I don’t think I’ve done any curriculum reviews yet, but this is a good one to start with. I was lucky enough to stumble upon this book with Dusty, and now I’m wrapping up another successful foray with Duncan. Introducing The Sentence Family.
I started out all gung-ho on grammar instruction for young children, but Charlotte Mason as well as plain ol’ experience with child development tempered that a bit. Now this little book is all I do for grammar until late middle or early high school. (So, I guess I am not pure CM on this subject!)
When I switched to this program with Dusty years ago, grammar went from being his least favorite subject to most favorite subject. Boys in particular will be happy to know that it contains almost no writing.
The Sentence Family is a Waldorf-inspired program, using art and story to teach concepts that are rather abstract and hard to remember for children. In this book, Mr. Declarative and Mrs. Exclamatory Sentence get married and have nine children, who are the parts of speech. Each child has a specific personality and color that they wear. The stories show the relationships between the various children, which is especially brilliant. For instance, in the picture above you see Adverb, who is painting a picture of her favorite brother, Verb.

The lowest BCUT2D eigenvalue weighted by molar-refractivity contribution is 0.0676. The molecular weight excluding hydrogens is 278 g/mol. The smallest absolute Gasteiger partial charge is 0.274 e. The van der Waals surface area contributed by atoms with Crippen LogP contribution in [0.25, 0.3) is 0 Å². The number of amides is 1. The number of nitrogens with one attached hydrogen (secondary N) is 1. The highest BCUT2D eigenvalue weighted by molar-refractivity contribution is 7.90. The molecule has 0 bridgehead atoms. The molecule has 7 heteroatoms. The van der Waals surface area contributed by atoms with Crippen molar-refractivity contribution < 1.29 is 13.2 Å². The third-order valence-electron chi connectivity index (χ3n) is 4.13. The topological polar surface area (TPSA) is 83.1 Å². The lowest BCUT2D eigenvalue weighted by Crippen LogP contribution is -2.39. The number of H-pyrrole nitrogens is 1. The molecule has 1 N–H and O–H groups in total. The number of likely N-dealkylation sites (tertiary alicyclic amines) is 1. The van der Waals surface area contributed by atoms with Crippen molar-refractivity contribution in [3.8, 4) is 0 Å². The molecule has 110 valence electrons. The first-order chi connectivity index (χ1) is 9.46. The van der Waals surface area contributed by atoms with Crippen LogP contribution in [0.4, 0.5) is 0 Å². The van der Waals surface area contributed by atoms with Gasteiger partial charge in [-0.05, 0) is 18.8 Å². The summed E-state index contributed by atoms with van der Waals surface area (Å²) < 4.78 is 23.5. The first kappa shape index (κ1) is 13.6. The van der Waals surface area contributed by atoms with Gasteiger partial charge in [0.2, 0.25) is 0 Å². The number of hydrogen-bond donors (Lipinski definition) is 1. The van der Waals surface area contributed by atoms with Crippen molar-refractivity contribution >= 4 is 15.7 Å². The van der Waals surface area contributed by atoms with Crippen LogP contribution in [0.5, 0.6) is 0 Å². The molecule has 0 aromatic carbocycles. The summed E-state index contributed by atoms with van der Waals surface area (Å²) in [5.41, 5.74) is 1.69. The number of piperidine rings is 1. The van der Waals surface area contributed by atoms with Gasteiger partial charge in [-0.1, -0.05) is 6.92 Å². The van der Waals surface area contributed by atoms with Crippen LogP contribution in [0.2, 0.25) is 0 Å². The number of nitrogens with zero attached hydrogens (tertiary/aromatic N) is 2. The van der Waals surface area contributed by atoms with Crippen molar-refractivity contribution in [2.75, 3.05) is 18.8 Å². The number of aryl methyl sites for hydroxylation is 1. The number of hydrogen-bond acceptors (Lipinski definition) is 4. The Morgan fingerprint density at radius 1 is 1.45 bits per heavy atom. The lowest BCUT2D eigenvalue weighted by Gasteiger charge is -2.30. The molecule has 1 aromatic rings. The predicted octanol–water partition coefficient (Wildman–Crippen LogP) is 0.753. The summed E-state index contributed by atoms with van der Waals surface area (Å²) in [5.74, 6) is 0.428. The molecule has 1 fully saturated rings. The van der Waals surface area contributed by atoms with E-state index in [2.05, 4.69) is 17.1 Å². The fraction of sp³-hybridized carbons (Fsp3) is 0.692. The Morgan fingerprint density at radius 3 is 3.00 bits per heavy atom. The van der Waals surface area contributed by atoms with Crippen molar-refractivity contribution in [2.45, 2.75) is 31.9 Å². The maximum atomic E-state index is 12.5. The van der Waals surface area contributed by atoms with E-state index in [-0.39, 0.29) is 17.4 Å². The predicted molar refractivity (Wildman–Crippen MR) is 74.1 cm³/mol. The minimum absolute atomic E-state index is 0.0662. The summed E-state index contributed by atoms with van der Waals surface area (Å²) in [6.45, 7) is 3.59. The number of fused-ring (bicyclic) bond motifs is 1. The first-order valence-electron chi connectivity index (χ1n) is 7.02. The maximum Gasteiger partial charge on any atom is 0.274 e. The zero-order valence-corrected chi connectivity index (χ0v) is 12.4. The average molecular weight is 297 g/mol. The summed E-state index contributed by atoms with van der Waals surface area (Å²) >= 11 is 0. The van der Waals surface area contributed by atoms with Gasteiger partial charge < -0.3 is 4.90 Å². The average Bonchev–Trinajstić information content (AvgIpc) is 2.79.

The book is a series of fourteen stories, each with a simple crayon drawing that the children are to copy. They teach the four types of sentences and the nine parts of speech. There are a few simple activity suggestions and also a memorable lesson on diagramming. A few lists of sentences are scattered throughout which I print out for parsing. After going through the book only once, Duncan is easily parsing by underlining the various parts of speech in their own colors. (If you want to be really Waldorfy, get yourself a set of nice beeswax crayons for this. The ones in the pic are from Faber Castell.)
What ages is the program appropriate for? The Sentence Family was written for fourth-graders, but I did it with my firstborn when he was in second grade, and he loved it. Duncan is doing it in fourth, and my first-grader hangs around to hear the stories too. I think it would work with any elementary grade, and would even be a great intro to grammar for a middle- or high-schooler, as long as they didn’t think it too babyish. 🙂
This is so much easier, and so much more effective than traditional grammar programs. Believe me, I’ve tried them!
We are just completing the book after a very relaxed month. Now we are done with grammar, probably for years, and ready to focus on the true skills of English: reading and writing, listening and speaking.